Glucose Monitoring system – Part 1

Introduction

I wore The FreeStyle Libre Sensor for two weeks in May/June 2016. This was just a fun experimental run as I don’t have any Diabetes. Along with wearing the device I also kept a food dairy1. I have all the data available as CSV.

Rates of diabetes worldwide in 2000 (per 1,000 inhabitants) — world average was 2.8%.

Rates of diabetes worldwide in 2000 (per 1,000 inhabitants) — world average was 2.8%. Src: Wikipedia

The World Health Organization (WHO) estimated that diabetes resulted in 1.5 million deaths in 2012, making it the 8th leading cause of death.2 More than 80% of diabetic deaths occur in low and middle-income countries to which I belong. So its an interesting factor look at for me.

FreeStyle Libre Sensor

thej_wearing_gcmThe FreeStyle Libre sensor is wearable (sticker) flash interstitial fluid glucose monitoring system. It is generally applied on to the back of the upper arm. The sensor has a thin, flexible and sterile fibre that is inserted just under the skin. Its painless, you will forget about it after couple of hours. Its waterproof and you can wear it up to 14 days. It captures a value every 15 minutes and stores them.

The sensor has NFC chip to read the values out. If your android phone has an NFC chip then you try LibreLink App else your provider will have a reader which can give you a csv. But remember to use only one of them. Because as per the manufacturer “The FreeStyle Libre sensor communicates with the FreeStyle Libre reader that started it, or the LibreLink app that started it. A sensor started by the FreeStyle Libre reader will also communicate with the LibreLink app, provided that the LibreLink app is used to scan the sensor within an hour of the sensor starting up.”

It’s important to note that it’s an interstitial fluid(ISF) glucose monitoring system. So there will be lag in ISF glucose, with respect to changes in blood glucose, is around 5-10 minutes. The claimed delay by the manufacturer of FreeStyle Libre is 5 minutes. It didn’t matter to me. But if you want to track glucose levels in rapidly changing situations you might need fingerprick test.

Data

There are two datasets. Once CGM and other is my rough food intake. You can download them as csvs. Both the sets are available under ODBL.

Glucose Data

Download the raw data – thejeshgn_cgm1_june2016.csv

Column Name Explnation
ID Serial No, Unique for each reading
Time Time when the glucose reading was taken. YYYY/MM/DD hh:mm format. IST
Record Type Not significant for us
Historic Glucose (mg/dL) Historic Glucose values in mg/dL

Food intake Data

Download the raw data – thejeshgn_food_june2016.csv.

Column Name Explnation
Datetime Time when the food was consumed. YYYY-MM-DD hh:mm:ss format. IST
Food What food
Quantity In ml if the type is liquid else gms.
Type Liquid, Solid or Semi Solid
Category Category of food like Drink or Desserts etc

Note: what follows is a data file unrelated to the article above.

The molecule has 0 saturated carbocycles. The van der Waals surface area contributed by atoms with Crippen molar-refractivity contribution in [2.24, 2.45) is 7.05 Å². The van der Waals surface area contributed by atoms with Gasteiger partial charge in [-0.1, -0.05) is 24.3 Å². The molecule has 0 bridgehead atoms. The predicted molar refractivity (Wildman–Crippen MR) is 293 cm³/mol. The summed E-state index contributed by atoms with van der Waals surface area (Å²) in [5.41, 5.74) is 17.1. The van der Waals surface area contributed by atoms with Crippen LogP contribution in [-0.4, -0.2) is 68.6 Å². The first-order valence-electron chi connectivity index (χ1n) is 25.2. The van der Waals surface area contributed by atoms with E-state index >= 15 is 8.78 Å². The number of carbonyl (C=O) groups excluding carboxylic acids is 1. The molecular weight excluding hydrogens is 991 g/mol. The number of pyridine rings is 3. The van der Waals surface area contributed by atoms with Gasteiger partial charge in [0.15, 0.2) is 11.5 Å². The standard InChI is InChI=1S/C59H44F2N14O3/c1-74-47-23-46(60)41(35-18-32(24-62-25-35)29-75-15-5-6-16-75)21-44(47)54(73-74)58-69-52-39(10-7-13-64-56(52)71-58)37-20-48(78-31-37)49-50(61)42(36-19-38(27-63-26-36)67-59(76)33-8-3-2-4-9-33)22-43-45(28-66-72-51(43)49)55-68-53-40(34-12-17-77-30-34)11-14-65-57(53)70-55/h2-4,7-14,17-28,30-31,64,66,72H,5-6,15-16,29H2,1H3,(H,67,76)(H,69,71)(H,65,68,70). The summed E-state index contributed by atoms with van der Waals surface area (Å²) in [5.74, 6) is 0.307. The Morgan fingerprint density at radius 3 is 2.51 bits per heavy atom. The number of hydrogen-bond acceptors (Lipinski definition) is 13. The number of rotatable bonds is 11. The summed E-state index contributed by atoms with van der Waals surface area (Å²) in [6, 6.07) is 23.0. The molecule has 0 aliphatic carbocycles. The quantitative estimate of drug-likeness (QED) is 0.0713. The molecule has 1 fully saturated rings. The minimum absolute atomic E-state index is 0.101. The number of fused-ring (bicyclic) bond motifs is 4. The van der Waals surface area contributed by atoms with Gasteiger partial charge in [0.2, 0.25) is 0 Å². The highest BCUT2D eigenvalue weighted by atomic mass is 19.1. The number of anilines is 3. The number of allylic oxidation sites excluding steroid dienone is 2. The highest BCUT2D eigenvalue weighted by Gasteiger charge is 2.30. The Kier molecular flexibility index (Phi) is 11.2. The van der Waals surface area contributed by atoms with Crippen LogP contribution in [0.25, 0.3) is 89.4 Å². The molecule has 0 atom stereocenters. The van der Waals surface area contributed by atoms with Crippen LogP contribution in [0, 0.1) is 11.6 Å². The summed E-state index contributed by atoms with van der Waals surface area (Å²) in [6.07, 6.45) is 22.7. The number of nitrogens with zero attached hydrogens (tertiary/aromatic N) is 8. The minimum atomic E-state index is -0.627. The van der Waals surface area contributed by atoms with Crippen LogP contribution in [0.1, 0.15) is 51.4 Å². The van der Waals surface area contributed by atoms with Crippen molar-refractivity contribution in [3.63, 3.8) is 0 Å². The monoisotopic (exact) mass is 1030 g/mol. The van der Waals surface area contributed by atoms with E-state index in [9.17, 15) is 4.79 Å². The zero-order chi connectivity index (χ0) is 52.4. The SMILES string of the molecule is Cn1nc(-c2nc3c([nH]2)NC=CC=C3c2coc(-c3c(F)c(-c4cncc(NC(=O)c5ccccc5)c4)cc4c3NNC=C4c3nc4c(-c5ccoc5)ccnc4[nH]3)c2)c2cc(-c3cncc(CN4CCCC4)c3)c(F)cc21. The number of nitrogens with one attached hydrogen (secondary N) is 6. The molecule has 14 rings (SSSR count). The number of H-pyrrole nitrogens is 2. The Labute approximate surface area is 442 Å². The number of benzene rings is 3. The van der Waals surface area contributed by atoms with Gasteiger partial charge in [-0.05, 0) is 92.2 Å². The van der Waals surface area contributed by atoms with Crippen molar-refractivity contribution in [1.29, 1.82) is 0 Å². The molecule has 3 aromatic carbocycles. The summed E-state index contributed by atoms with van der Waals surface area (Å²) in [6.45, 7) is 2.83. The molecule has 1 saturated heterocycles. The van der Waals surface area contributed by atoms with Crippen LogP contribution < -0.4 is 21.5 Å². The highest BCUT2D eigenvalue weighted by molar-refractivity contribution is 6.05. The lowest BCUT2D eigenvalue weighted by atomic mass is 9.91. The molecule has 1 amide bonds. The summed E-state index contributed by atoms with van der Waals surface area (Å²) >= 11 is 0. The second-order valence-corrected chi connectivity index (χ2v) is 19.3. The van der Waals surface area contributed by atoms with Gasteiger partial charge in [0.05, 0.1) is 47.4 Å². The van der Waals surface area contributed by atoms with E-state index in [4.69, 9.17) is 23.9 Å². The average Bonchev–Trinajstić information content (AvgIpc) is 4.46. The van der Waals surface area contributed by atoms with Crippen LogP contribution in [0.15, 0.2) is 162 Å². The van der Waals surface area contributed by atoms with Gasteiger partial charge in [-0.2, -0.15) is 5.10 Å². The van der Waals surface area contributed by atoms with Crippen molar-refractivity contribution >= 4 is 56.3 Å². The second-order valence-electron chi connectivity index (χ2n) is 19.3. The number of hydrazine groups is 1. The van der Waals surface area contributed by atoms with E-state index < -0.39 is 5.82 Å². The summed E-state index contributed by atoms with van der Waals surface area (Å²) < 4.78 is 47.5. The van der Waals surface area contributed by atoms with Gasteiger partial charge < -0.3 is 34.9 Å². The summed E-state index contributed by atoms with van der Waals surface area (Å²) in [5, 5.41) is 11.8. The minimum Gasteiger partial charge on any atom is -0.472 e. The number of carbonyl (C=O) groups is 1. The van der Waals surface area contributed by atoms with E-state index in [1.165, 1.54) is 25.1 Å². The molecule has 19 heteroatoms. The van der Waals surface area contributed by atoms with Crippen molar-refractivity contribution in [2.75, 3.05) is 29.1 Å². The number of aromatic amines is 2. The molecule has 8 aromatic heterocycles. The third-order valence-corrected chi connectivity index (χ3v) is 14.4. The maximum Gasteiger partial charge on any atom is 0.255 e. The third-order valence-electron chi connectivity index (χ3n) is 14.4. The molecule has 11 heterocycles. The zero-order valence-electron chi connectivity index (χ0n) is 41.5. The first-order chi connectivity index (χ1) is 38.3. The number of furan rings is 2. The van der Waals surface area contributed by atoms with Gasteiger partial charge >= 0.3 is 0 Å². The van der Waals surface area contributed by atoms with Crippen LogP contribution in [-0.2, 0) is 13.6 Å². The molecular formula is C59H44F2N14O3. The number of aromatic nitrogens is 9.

Charts by Me

Charts by FreeStyle Libre

Ambulatory glucose profile

As per wikipedia, Ambulatory glucose profile (AGP) is an innovative methodology for interpreting a patient’s daily glucose patterns. AGP provides both graphic and quantitative characterizations of diurnal glucose patterns making it possible to identify previously undetectable abnormalities in glucose metabolism. First developed by Dr. Roger Mazze, in collaboration with colleagues at the Albert Einstein College of Medicine in 1987, AGP was initially used for representation of episodic self-monitored blood glucose (SMBG). In 2001, it was successful applied by Dr. Mazze to continuous glucose monitoring (CGM). In 2013, AGP analysis was applied to flash glucose monitoring (FGM) as a means of rapidly graphing glucose exposure, variability and stability, it has been used widely in diabetes research and clinical practice.

CGM of FGM (Flash Glucose Monitoring) data are plotted by time ignoring date and subjected to smoothing using five frequency percentile curves: 10th, 25th, 50th (median), 75th and 90th. The center (50th percentile curve) dark line represents overall glucose exposure (mean 98mg/dL).

Below you can find my Ambulatory glucose profile (AGP). Everything looks normal.

Ambulatory glucose profile (AGP)

Ambulatory glucose profile (AGP)

The AGP shows significant variability indicated by the darkened area on either side of the median (25th-75th percentile curves–known as inter-quartile range or IQR). As you can see its quite narrow. The lighter area on either side of the IQR represents the inter-decile range within which 80% of all values will fall (the area between 10th to 90th percentile curves). The target range is between 80-140mg/dL.

Daily Patterns

Hourly Pattern with glucose reading for every day at different time. Check late nights and early mornings, there seems to be a little rise.

Hourly Pattern with glucose reading for every day at different time. Check late nights and early mornings, there seems to be a little rise.

Interesting Links

  1. Potential Health Development – Helped me to acquire the sensor. Contact them through their facebook page or website if you like to get one.
  2. Nightscout (CGM in the Cloud) is an open source, DIY project. FreeStyle Libre can be configured to work with Nightsout.
  3. Official app is called LibreLink, but there are other interesting apps provide your phone has NFC + Android 4.0 or greater, Like Glimp which can sync to Dropbox and Nightscout.
  4. My Trial: The Dexcom G4 CGM vs Freestyle Libre FGM
  5. Blogs: Diabetes Stories, Scott’s Diabetes
  6. Tidepool is an open source(GH), non-profit effort building an open data platform to reduce the burden of Type 1 Diabetes. Check their labs repository for interesting and new experiments.

Footnotes

  1. I have missed some details and some days. But it’s fairly accurate.
  2. Wikipedia
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